Expedition set to recover frozen mummified bodies on Mexico’s highest mountain

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    A mummified frozen body sticks out from the snow in a glacier on the Pico de Orizaba volcano, Mexico’s tallest peak. (AP)

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    Mountaineer Luis Espinosa shows Gerardo Reyes a photo of an old expedition in Puebla, Mexico, March 10, 2015. (AP)

Fifty-six years after surviving an avalanche on Mexico’s highest mountain, Luis Espinosa may finally be able to say goodbye to his lost comrades.

Mexican officials say they will mount a joint state, federal and municipal effort to recover the mummified bodies of two climbers from the Pico de Orizaba volcano, in the state of Puebla.

The federal Interior Department said the multi-agency team will wait for clear weather to ascend it.

The department warned volunteers not to risk their safety on the steeply inclined mountain face where the two bodies were found last week.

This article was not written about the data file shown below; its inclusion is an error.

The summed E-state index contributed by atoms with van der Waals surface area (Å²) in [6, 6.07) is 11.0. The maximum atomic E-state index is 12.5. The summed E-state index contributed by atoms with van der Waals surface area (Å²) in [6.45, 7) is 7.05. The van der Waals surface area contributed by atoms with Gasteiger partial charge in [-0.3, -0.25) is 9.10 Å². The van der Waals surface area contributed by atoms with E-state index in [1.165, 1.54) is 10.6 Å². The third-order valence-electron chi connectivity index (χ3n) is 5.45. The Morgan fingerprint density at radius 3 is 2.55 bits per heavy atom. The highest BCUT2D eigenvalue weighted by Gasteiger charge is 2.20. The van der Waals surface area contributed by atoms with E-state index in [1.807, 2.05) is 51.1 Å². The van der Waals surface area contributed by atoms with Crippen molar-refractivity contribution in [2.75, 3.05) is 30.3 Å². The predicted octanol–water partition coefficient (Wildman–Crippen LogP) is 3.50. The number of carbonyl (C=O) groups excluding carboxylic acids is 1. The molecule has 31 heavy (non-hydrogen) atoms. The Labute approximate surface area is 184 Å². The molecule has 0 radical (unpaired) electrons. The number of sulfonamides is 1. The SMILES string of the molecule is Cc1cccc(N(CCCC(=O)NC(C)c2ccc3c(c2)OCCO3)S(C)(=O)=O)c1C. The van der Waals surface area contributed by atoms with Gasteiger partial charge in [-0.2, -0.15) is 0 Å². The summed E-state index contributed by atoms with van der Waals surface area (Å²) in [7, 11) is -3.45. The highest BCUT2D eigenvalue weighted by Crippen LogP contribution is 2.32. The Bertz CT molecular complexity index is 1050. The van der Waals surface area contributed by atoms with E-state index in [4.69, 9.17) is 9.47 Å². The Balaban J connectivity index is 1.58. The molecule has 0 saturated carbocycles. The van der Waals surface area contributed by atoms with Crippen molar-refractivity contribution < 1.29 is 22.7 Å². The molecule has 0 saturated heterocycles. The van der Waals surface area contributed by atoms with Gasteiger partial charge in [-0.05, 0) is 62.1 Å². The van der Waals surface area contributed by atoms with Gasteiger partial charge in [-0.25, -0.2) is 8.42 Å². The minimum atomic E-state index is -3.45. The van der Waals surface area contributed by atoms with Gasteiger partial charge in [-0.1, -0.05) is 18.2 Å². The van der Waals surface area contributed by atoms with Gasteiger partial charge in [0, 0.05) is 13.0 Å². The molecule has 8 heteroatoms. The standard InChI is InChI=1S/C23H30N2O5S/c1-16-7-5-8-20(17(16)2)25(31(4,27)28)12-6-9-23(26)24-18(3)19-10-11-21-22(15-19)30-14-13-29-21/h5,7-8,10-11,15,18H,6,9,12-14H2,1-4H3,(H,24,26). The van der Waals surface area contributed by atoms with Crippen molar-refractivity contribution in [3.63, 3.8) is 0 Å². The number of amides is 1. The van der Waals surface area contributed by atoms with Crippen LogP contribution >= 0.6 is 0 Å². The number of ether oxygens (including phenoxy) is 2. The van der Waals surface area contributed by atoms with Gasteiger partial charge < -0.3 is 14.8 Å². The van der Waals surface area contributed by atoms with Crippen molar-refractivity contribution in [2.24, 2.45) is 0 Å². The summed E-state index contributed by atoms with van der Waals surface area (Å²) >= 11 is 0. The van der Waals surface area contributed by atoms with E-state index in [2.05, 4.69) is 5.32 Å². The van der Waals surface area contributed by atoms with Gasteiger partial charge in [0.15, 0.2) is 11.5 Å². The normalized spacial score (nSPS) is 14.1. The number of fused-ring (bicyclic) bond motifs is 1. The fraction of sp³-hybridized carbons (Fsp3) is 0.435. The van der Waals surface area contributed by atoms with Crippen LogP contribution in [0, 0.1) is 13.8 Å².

The two bodies are encased in ice and snow near the peak of 18,406-foot volcano and appear decades old.

A survivor of a 1959 avalanche in which three fellow climbers disapeared said Tuesday he’s sure the bodies are those of his colleagues.

Espinosa, 78, said Friday that the bodies’ location matches where the climbers were lost.

“Based on the location of where the first photo was taken I thought, ‘looking at the place, there is no doubt, it has to be them’,” Espinosa said.

“We expected the bodies to surface in 20 years,” Espinosa said. “We did a great number of expeditions, always trying to find our comrades.”

A third body may be found because three were reported missing in the avalanche.

Based on reporting by the Associated Press.

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